Energy Critic says LNG industry could help Prince Rupert with infrastructure deficit
Provincial energy critic, John Horgan was in Prince Rupert on Wednesday and Thursday to meet with local industry leaders, as well as the mayor and city councilors to hear what their priorities are and how the liquefied natural gas (LNG) industry might fit into them.
“What I wanted to hear from council was what their infrastructure priorities are; roadways and so on. But also where LNG fits into the local perspective. We ended up talking about salmon, which is what you do when you’re in Prince Rupert,” says Horgan.
With poll-after-poll being released with the NDP having substantial lead over the ruling Liberals, it seems increasingly likely that Horgan might be BC’s energy minister after the election next year. With that in mind, he has begun talking to industry and communities about what they could expect from an NDP government in Victoria.
In Prince Rupert and Kitimat, he is focusing on the expansion of BC’s exports of LNG to Asia, which is something the NDP is coming out strongly in support of.
“I would like to see at least one terminal in Prince Rupert and one in Kitimat. But whether there will be any at all isn’t up to me, that will be up to the markets,” says Horgan.
At the moment, there are no LNG terminals on the North Coast capable of transporting BC natural gas to markets in Asia. But there are five projects to build one in the works. Three of these are in Kitimat and two are planning to be located in Prince Rupert.
The potential LNG terminals in Prince Rupert are considered by two companies: BG Group, which is the second largest LNG company in the world next to Shell; and Petronas, a state-owned company from Malaysia. Both of these projects are still in their earliest stages though.
The three projects in Kitimat are much farther along, one even has even been granted an export license from the National Energy Board.
Horgan says he doubts all five will get off the ground though since the electricity required to liquefy natural gas is ”immense.” But this is an issue he says an NDP government would look into addressing. But as long as at least one terminal becomes operational the benefit to the BC would be substantial.
The per-unit price for natural gas in Asia is about $12, which is six-times what it is in North American markets. So, even with the cost of liquefying it for transport, it remains a highly profitable product. And since it is extracted here in BC, the provincial government would receive royalties like the Alberta government does from the oil sands, not to mention the tax and lease payments from the gas companies.
All this extra money could be put to use helping Prince Rupert (and other communities) with the biggest issue it faces: infrastructure.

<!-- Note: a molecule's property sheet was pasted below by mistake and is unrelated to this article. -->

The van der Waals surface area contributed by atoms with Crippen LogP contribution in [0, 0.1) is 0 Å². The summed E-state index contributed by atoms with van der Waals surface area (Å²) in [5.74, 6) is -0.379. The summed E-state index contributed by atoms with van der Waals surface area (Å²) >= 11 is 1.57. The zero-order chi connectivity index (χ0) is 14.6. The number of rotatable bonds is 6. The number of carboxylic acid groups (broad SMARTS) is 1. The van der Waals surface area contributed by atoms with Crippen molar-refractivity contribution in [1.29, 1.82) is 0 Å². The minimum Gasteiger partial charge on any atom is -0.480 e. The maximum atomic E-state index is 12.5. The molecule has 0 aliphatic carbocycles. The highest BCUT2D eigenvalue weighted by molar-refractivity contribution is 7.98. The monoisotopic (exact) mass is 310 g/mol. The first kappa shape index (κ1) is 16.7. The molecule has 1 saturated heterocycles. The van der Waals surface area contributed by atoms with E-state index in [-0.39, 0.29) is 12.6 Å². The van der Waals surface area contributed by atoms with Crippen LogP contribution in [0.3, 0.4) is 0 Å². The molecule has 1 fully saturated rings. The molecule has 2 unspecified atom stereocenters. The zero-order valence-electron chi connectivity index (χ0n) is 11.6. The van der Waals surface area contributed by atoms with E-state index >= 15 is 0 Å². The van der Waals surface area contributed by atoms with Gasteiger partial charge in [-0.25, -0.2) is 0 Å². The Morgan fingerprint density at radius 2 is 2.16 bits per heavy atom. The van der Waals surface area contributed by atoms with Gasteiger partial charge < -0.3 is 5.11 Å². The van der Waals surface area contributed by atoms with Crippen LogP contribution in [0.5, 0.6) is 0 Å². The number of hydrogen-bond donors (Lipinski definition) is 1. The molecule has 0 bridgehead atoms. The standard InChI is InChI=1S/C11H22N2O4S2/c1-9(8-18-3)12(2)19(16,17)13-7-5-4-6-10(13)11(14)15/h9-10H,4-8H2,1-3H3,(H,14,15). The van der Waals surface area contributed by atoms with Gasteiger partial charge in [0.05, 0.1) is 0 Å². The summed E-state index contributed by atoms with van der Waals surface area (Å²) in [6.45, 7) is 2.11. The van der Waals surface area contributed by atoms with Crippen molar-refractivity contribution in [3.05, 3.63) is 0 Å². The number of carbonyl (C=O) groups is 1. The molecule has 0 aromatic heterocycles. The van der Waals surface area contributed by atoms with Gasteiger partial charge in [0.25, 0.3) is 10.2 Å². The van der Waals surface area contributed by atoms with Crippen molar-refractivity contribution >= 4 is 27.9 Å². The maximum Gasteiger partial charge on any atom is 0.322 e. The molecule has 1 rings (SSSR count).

The City of Prince Rupert is currently staring down the barrel of an $80-million infrastructure deficit with no real way to pay for any of it that doesn’t involve borrowing millions of dollars and raising property taxes even further.
There are grants that the City can apply for, but they often have conditions of matching the funding in order to get any, and only being able to be used for specific kinds of projects.
“So what I heard from Jack [Mussallem] and the councilors is that there needs to be some flexibility from the bottom-up. Usually they’re from the top-down. . . communities want that flexibility. They’re happy to access the grants, they’re happy to contribute their share, but they’d prefer to be able to pick the projects that are important to them. I think that’s a reasonable expectation.”
Horgan says that an NDP government could consider using the province’s LNG money for unconditional grants where communities can apply and use the money on their own priorities as long as they contributed their share too.
While the NDP is pushing for an expansion of BC’s LNG exports to Asia, they do so despite the environmental concerns associated with the extraction process known as “fracking,” while they simultaneously oppose letting Alberta export it’s own energy resources to Asia via the Northern Gateway pipeline based entirely on environmental considerations.
Horgan argues promoting tankers full natural gas, while promising to fight tooth-and-nail to prevent tankers full of Albertan bitumen doesn’t represent an unfair double standard.
Besides LNG exports providing a more substantial economic benefit because BC owns the resource, Horgan says that bitumen is simply too dangerous to the environment, while a spill of natural gas at sea wouldn’t be nearly as bad.
“The reason we’re prepared to ship natural gas is that it doesn’t stick to things. If you have a catastrophic oil spill on the North Coast, then we have an environmental disaster. If we have an accident involving natural gas, then it would just vent into the atmosphere. Which is not a good outcome, but not a disaster,” says Horgan.
The means by which natural gas is extracted from the ground, fracking, is known to have substantial environmental risks. The process works by pumping water underground to cause fractures in the rock to let the gas escape. Chemicals and other substances are often added to the water to make this more effective, which can be toxic and even carcinogenic.
As a result fracking can run the risk of contaminating the groundwater supply if something goes wrong. Horgan doesn’t deny that this is a risk, but says the natural gas operations in places like Fort St. James are deep enough to prevent this, and that the risk can be managed with strict regulations and harsh penalties for any rule breakers.